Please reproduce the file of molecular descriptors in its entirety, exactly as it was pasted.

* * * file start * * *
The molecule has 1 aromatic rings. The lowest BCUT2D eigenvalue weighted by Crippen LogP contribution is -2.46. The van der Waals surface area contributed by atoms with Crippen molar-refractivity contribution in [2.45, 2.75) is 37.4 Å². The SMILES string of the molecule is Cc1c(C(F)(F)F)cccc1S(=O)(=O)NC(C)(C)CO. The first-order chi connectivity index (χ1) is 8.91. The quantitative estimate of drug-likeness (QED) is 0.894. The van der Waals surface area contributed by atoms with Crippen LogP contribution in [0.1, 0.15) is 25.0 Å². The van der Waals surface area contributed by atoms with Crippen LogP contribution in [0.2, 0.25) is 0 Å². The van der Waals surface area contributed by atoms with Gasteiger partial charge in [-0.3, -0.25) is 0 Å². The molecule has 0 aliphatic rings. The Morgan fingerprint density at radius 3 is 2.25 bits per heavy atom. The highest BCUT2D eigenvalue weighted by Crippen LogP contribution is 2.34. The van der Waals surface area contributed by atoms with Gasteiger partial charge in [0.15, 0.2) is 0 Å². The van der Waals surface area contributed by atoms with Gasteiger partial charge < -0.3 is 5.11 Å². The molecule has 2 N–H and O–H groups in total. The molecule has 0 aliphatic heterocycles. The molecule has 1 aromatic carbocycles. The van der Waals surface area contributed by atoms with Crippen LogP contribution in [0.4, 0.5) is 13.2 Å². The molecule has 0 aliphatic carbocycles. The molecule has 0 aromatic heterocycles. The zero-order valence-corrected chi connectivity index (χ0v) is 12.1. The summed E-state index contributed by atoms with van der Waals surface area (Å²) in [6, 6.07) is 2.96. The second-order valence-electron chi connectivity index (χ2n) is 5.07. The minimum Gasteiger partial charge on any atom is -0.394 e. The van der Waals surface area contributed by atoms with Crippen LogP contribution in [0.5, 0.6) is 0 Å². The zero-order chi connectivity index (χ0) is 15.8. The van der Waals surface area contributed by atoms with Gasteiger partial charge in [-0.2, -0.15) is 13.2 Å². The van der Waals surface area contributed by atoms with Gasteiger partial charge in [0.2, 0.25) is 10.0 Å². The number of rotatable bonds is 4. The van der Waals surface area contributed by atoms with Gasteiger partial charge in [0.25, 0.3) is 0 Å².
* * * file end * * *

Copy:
The molecule has 1 aromatic rings. The lowest BCUT2D eigenvalue weighted by Crippen LogP contribution is -2.46. The van der Waals surface area contributed by atoms with Crippen molar-refractivity contribution in [2.45, 2.75) is 37.4 Å². The SMILES string of the molecule is Cc1c(C(F)(F)F)cccc1S(=O)(=O)NC(C)(C)CO. The first-order chi connectivity index (χ1) is 8.91. The quantitative estimate of drug-likeness (QED) is 0.894. The van der Waals surface area contributed by atoms with Crippen LogP contribution in [0.1, 0.15) is 25.0 Å². The van der Waals surface area contributed by atoms with Crippen LogP contribution in [0.2, 0.25) is 0 Å². The van der Waals surface area contributed by atoms with Gasteiger partial charge in [-0.3, -0.25) is 0 Å². The molecule has 0 aliphatic rings. The Morgan fingerprint density at radius 3 is 2.25 bits per heavy atom. The highest BCUT2D eigenvalue weighted by Crippen LogP contribution is 2.34. The van der Waals surface area contributed by atoms with Gasteiger partial charge in [0.15, 0.2) is 0 Å². The van der Waals surface area contributed by atoms with Gasteiger partial charge < -0.3 is 5.11 Å². The molecule has 2 N–H and O–H groups in total. The molecule has 0 aliphatic heterocycles. The molecule has 1 aromatic carbocycles. The van der Waals surface area contributed by atoms with Crippen LogP contribution in [0.4, 0.5) is 13.2 Å². The molecule has 0 aliphatic carbocycles. The molecule has 0 aromatic heterocycles. The zero-order valence-corrected chi connectivity index (χ0v) is 12.1. The summed E-state index contributed by atoms with van der Waals surface area (Å²) in [6, 6.07) is 2.96. The second-order valence-electron chi connectivity index (χ2n) is 5.07. The minimum Gasteiger partial charge on any atom is -0.394 e. The van der Waals surface area contributed by atoms with Crippen LogP contribution in [0.5, 0.6) is 0 Å². The zero-order chi connectivity index (χ0) is 15.8. The van der Waals surface area contributed by atoms with Gasteiger partial charge in [-0.2, -0.15) is 13.2 Å². The van der Waals surface area contributed by atoms with Gasteiger partial charge in [0.2, 0.25) is 10.0 Å². The number of rotatable bonds is 4. The van der Waals surface area contributed by atoms with Gasteiger partial charge in [0.25, 0.3) is 0 Å².